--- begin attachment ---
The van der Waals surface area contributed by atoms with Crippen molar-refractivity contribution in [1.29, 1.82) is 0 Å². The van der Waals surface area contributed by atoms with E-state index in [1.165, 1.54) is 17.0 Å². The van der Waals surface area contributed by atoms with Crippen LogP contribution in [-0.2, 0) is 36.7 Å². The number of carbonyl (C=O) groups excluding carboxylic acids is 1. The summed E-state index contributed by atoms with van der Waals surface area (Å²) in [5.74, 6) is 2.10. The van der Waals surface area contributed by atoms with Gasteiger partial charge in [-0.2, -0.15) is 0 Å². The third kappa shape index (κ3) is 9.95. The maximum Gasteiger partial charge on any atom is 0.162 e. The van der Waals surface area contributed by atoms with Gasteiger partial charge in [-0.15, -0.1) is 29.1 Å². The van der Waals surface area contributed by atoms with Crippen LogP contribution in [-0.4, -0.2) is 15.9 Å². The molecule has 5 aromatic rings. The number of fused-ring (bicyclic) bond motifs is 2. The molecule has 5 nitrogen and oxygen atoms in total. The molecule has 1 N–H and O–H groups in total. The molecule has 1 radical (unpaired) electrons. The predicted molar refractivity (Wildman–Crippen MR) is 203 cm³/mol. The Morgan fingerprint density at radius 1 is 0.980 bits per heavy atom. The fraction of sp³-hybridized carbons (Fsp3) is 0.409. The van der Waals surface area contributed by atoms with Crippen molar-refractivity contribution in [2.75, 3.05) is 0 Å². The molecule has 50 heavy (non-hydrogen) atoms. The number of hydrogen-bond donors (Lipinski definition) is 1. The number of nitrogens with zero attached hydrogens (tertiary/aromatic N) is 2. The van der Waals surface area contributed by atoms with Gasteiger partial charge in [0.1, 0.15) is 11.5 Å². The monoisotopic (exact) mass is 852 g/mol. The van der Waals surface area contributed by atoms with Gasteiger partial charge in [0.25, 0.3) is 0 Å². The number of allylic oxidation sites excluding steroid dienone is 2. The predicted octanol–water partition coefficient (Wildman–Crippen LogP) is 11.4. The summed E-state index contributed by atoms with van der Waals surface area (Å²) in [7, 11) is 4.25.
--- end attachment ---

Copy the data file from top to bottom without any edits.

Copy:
The van der Waals surface area contributed by atoms with Crippen molar-refractivity contribution in [1.29, 1.82) is 0 Å². The van der Waals surface area contributed by atoms with E-state index in [1.165, 1.54) is 17.0 Å². The van der Waals surface area contributed by atoms with Crippen LogP contribution in [-0.2, 0) is 36.7 Å². The number of carbonyl (C=O) groups excluding carboxylic acids is 1. The summed E-state index contributed by atoms with van der Waals surface area (Å²) in [5.74, 6) is 2.10. The van der Waals surface area contributed by atoms with Gasteiger partial charge in [-0.2, -0.15) is 0 Å². The third kappa shape index (κ3) is 9.95. The maximum Gasteiger partial charge on any atom is 0.162 e. The van der Waals surface area contributed by atoms with Gasteiger partial charge in [-0.15, -0.1) is 29.1 Å². The van der Waals surface area contributed by atoms with Crippen LogP contribution in [-0.4, -0.2) is 15.9 Å². The molecule has 5 aromatic rings. The number of fused-ring (bicyclic) bond motifs is 2. The molecule has 5 nitrogen and oxygen atoms in total. The molecule has 1 N–H and O–H groups in total. The molecule has 1 radical (unpaired) electrons. The predicted molar refractivity (Wildman–Crippen MR) is 203 cm³/mol. The Morgan fingerprint density at radius 1 is 0.980 bits per heavy atom. The fraction of sp³-hybridized carbons (Fsp3) is 0.409. The van der Waals surface area contributed by atoms with Crippen molar-refractivity contribution in [2.75, 3.05) is 0 Å². The molecule has 50 heavy (non-hydrogen) atoms. The number of hydrogen-bond donors (Lipinski definition) is 1. The number of nitrogens with zero attached hydrogens (tertiary/aromatic N) is 2. The van der Waals surface area contributed by atoms with Gasteiger partial charge in [0.1, 0.15) is 11.5 Å². The monoisotopic (exact) mass is 852 g/mol. The van der Waals surface area contributed by atoms with Gasteiger partial charge in [0.25, 0.3) is 0 Å². The number of allylic oxidation sites excluding steroid dienone is 2. The predicted octanol–water partition coefficient (Wildman–Crippen LogP) is 11.4. The summed E-state index contributed by atoms with van der Waals surface area (Å²) in [7, 11) is 4.25.